The 12 year period was marked by lost opportunities of transforming the economy of Burma after attaining self-rule in 1948. It was a shift from the capitalistic tendencies entrenched in the colonial era to socialism. The Burmese fresh from the colonial rule and fuelled by nationalistic views embarked on a socialist scheme of public ownership by creating state-controlled institutions. The financial system and the agricultural sector experienced this, through creation of State Commercial Bank and State Agricultural bank. The constitution of independent Burma depicted a country focused on the path of socialism in a bid to emancipate themselves from economic slavery. Section 42 mandated the state to provide assistance to non-profit organizations and favor co-operative organizations. Section 44 of the constitution also provided that public amenities as well as the exploitation of natural resources was within the province of the state or of co-operative organizations. Further, section 30 made the point that the state was the ultimate owner of all lands, had power to repossess and redistribute such land, and put a cap on the maximum acreage of private holding. The socialist tendency favoured by the post-independence Burma was informed by their leaders who were students of Marxist-Leninist literature and the desire to do away with the perceived economic order of the colonizers. There was an emphasis on agriculture and the provision of credit with the creation of a state-owned agricultural bank coupled with village banks which were meant to ensure financial independence in each village. The rural financial institutions were unable to meet the need for funding for the Burmese cultivators which led the farmers to seek funding from the moneylenders who charged them high interest rates. This had the consequent effect of increasing the cost of production and use of the poor broadcasting method of planting rice.
The upshot of this development was a dip in agricultural productivity. In the financial sector, the government sought to cut down on the domination of the sector by private foreign banks and as such instituted the State Commercial Bank. This caused a concern for the foreign banks and this situation was further compounded by the government when it issued a decree that all state agencies should deal with the state bank. In this model, just like in the agricultural sector, there was failure owing to lack of credit and the channeling of available resources to the state.
Military rule era
The year 1962 marked the end of parliamentary democracy era after the military took over power in a coup. It was followed by the nationalization of private commercial banks as they were perceived to be inconsistent with the reign’s socialistic tendencies. The apathy of financial matters was evident by the borrowing from the Union Bank by the government which led to increase in money supply causing inflation. In addition, the government transferred military personnel to the banks and revised the salaries downwards. More so, it put a ceiling and a floor on interest rates, a policy which was inimical to the economy. Attendant to this was the prohibition by the private sector to import and the fall in lending to the private sector. The military reign, in a bid to woo favor with the people provided massive credit to the farmers which nonetheless never serviced its desired ends owing to administrative incapacities such as corruption and nepotism.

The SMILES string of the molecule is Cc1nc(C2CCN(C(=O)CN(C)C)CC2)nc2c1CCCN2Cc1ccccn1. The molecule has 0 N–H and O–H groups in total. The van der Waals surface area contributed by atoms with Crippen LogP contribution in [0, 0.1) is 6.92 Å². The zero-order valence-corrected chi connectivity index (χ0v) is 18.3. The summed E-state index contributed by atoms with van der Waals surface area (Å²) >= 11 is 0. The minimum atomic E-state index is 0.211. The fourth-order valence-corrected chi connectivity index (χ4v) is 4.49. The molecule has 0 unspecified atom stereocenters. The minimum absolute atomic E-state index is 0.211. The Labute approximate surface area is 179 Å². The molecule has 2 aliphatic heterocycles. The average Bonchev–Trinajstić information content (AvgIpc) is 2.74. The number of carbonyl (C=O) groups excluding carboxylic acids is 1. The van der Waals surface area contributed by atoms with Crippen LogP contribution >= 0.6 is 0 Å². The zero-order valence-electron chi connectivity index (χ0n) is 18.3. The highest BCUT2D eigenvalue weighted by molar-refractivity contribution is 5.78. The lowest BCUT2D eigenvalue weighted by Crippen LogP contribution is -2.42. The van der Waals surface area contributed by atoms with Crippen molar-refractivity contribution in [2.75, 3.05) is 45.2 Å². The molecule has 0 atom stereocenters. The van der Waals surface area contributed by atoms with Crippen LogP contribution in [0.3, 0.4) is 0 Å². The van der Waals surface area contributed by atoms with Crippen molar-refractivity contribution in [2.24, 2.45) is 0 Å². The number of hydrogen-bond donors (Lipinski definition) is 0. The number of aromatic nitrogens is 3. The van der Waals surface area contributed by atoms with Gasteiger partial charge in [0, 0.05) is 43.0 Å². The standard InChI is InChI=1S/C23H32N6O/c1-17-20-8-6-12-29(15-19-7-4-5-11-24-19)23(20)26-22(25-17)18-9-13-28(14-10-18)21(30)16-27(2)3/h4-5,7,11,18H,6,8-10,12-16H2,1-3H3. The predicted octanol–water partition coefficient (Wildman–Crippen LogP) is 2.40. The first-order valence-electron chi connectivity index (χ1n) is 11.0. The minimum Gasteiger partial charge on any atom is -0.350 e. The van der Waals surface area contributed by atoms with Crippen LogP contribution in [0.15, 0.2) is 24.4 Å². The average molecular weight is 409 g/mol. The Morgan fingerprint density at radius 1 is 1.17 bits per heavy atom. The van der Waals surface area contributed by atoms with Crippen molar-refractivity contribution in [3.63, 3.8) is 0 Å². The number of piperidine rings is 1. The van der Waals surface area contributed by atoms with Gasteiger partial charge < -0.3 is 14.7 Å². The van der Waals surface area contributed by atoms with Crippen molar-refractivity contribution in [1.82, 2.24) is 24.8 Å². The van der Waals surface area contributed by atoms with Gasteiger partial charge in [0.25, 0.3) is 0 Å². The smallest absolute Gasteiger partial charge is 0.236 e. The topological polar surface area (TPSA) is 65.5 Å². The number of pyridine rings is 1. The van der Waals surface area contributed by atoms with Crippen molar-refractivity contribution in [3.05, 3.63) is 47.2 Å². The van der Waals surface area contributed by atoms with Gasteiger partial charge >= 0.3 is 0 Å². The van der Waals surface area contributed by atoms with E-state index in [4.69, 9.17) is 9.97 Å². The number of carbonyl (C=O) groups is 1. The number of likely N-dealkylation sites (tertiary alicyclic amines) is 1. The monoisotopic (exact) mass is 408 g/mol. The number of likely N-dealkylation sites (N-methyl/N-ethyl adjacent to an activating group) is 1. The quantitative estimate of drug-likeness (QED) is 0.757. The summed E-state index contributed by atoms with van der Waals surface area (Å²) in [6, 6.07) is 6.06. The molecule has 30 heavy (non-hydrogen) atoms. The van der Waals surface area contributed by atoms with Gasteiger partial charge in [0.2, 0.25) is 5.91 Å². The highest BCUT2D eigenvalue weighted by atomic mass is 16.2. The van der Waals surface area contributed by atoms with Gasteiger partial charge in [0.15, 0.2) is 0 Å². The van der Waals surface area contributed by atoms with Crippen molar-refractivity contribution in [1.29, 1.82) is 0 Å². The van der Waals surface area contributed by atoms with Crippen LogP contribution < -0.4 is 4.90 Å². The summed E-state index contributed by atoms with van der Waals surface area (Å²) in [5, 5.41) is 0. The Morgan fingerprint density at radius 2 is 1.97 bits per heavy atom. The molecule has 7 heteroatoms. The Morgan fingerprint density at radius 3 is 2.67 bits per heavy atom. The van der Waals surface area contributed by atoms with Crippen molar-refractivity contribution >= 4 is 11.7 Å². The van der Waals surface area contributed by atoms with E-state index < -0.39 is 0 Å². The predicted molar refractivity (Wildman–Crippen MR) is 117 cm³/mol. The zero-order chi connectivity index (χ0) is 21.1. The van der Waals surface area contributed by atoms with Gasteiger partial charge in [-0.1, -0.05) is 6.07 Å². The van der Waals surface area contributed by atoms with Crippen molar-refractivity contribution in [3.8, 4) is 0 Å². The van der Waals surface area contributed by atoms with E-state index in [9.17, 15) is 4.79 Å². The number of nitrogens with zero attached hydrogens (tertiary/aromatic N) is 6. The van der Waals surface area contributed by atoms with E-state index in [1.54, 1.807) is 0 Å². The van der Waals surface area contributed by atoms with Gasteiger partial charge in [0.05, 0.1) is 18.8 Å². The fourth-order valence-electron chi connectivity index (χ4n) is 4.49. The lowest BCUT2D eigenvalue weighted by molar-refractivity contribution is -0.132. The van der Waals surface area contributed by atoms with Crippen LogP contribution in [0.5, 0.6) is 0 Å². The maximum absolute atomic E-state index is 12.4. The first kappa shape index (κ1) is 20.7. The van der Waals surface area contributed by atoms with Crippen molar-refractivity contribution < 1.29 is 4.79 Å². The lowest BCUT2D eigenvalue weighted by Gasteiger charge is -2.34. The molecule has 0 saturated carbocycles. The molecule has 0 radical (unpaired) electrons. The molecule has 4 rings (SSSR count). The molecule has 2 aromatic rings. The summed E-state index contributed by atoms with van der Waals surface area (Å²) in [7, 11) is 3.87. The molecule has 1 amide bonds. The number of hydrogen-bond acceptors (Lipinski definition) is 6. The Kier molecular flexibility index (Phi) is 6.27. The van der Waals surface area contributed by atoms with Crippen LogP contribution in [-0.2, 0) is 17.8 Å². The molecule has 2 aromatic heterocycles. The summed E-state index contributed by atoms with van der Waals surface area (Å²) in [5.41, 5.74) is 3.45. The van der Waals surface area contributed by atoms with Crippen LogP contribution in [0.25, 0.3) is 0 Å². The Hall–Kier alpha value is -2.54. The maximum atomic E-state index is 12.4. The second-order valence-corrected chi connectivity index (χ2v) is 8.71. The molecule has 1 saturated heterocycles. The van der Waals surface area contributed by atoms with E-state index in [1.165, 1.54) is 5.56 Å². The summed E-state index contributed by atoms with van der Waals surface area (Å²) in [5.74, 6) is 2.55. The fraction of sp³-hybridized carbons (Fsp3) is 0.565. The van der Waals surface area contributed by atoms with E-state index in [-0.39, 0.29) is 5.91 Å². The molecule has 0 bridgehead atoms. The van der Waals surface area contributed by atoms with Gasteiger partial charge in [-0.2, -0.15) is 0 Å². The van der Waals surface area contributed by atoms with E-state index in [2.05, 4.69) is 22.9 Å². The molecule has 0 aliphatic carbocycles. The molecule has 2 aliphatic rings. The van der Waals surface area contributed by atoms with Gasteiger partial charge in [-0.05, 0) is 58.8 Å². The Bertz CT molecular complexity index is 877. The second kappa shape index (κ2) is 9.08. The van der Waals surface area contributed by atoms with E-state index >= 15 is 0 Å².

A law promulgated extending an injunction on seizure of land for defaulters damaged the situation as cultivators never bothered to repay the loans and not even the use of village banks would cure the defect. The monetary policy wrought by the expanded agricultural credit was evidenced by commodity shortages and price inflation. In a bid to stem the sorry state of affairs, the military government passed a demonetization with the aim of making cash unavailable to people. Even this move was characterized by inefficiencies and corruption. The move also proved a challenge to the implementers of the process. In the same vein, it led to the disappearance of the notes demonetized but the appearance of other denominations thus holding the money volume constant.
These developments alongside the directive by government not to use savings and share capital for lending led to shortage of agricultural credit. Two demonetization policies conducted in 1984 and 1987 failed again to make good the mistakes occasioned by the military rule. In this instance notes were declared of no legal tender and no compensation was provided to the note-bearers. This did nothing to stop the runaway inflation and the haphazard monetary growth. The country’s currency was unable to recover and was of no value. This epochal moment has been described as the path to ruin of Burma.
Anon., n.d. Commercial Banking in Colonial Burma. s.l.:Econ 335.
Anon., n.d. The Road to Ruin: Credit and Banking under Military Rule in Burma. s.l.:Econ 335.
Assignment Paper 2, n.d. Banking in Burma’s Parliamentary Democracy Era. s.l.:Econ 335.